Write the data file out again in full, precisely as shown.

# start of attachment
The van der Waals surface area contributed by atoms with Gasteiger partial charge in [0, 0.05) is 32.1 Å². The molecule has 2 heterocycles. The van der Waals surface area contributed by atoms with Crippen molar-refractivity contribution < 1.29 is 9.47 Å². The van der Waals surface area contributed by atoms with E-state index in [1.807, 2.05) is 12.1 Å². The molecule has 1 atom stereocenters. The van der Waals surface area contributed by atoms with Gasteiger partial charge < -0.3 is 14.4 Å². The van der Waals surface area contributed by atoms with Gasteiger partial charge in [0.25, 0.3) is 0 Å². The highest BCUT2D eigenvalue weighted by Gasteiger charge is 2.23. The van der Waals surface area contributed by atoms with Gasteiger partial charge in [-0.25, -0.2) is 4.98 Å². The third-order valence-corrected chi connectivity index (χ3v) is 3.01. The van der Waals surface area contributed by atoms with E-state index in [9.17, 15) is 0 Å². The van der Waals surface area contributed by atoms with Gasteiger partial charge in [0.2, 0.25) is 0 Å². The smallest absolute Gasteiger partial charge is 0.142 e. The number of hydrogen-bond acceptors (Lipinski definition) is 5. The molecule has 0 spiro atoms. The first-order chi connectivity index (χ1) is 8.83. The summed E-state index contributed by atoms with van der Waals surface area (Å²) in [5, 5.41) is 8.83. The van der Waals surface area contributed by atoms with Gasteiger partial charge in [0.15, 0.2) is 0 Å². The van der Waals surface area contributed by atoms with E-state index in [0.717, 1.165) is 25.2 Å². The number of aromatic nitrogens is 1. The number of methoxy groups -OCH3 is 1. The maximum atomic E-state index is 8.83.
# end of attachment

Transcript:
The van der Waals surface area contributed by atoms with Gasteiger partial charge in [0, 0.05) is 32.1 Å². The molecule has 2 heterocycles. The van der Waals surface area contributed by atoms with Crippen molar-refractivity contribution < 1.29 is 9.47 Å². The van der Waals surface area contributed by atoms with E-state index in [1.807, 2.05) is 12.1 Å². The molecule has 1 atom stereocenters. The van der Waals surface area contributed by atoms with Gasteiger partial charge < -0.3 is 14.4 Å². The van der Waals surface area contributed by atoms with Gasteiger partial charge in [0.25, 0.3) is 0 Å². The highest BCUT2D eigenvalue weighted by Gasteiger charge is 2.23. The van der Waals surface area contributed by atoms with Gasteiger partial charge in [-0.25, -0.2) is 4.98 Å². The third-order valence-corrected chi connectivity index (χ3v) is 3.01. The van der Waals surface area contributed by atoms with E-state index in [9.17, 15) is 0 Å². The van der Waals surface area contributed by atoms with Gasteiger partial charge in [0.2, 0.25) is 0 Å². The smallest absolute Gasteiger partial charge is 0.142 e. The number of hydrogen-bond acceptors (Lipinski definition) is 5. The molecule has 0 spiro atoms. The first-order chi connectivity index (χ1) is 8.83. The summed E-state index contributed by atoms with van der Waals surface area (Å²) in [5, 5.41) is 8.83. The van der Waals surface area contributed by atoms with Gasteiger partial charge in [0.15, 0.2) is 0 Å². The van der Waals surface area contributed by atoms with E-state index in [0.717, 1.165) is 25.2 Å². The number of aromatic nitrogens is 1. The number of methoxy groups -OCH3 is 1. The maximum atomic E-state index is 8.83.